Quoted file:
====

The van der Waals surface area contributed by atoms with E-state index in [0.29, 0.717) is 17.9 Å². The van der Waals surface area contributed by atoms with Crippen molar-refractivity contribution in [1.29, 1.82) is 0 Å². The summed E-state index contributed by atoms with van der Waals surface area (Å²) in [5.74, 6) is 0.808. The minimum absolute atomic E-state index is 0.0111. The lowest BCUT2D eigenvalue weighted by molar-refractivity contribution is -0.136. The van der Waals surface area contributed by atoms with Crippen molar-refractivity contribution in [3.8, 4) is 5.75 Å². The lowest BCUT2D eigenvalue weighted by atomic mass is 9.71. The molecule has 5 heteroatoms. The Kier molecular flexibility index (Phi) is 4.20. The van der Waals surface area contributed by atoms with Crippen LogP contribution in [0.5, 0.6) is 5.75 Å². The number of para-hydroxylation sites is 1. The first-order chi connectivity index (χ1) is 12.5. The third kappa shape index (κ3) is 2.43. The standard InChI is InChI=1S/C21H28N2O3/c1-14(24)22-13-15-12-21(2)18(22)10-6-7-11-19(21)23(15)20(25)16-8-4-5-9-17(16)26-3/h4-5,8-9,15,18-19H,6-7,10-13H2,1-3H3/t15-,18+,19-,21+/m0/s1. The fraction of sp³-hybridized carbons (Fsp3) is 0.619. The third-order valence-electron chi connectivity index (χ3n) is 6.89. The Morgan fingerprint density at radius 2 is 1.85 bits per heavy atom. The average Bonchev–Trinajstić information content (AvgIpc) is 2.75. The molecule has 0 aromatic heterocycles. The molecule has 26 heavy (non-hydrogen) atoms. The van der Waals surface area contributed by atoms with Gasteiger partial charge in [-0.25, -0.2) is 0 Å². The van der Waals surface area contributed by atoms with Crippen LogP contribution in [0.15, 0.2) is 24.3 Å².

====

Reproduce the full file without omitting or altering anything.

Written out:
The van der Waals surface area contributed by atoms with E-state index in [0.29, 0.717) is 17.9 Å². The van der Waals surface area contributed by atoms with Crippen molar-refractivity contribution in [1.29, 1.82) is 0 Å². The summed E-state index contributed by atoms with van der Waals surface area (Å²) in [5.74, 6) is 0.808. The minimum absolute atomic E-state index is 0.0111. The lowest BCUT2D eigenvalue weighted by molar-refractivity contribution is -0.136. The van der Waals surface area contributed by atoms with Crippen molar-refractivity contribution in [3.8, 4) is 5.75 Å². The lowest BCUT2D eigenvalue weighted by atomic mass is 9.71. The molecule has 5 heteroatoms. The Kier molecular flexibility index (Phi) is 4.20. The van der Waals surface area contributed by atoms with Crippen LogP contribution in [0.5, 0.6) is 5.75 Å². The number of para-hydroxylation sites is 1. The first-order chi connectivity index (χ1) is 12.5. The third kappa shape index (κ3) is 2.43. The standard InChI is InChI=1S/C21H28N2O3/c1-14(24)22-13-15-12-21(2)18(22)10-6-7-11-19(21)23(15)20(25)16-8-4-5-9-17(16)26-3/h4-5,8-9,15,18-19H,6-7,10-13H2,1-3H3/t15-,18+,19-,21+/m0/s1. The fraction of sp³-hybridized carbons (Fsp3) is 0.619. The third-order valence-electron chi connectivity index (χ3n) is 6.89. The Morgan fingerprint density at radius 2 is 1.85 bits per heavy atom. The average Bonchev–Trinajstić information content (AvgIpc) is 2.75. The molecule has 0 aromatic heterocycles. The molecule has 26 heavy (non-hydrogen) atoms. The van der Waals surface area contributed by atoms with Gasteiger partial charge in [-0.25, -0.2) is 0 Å². The van der Waals surface area contributed by atoms with Crippen LogP contribution in [0.15, 0.2) is 24.3 Å².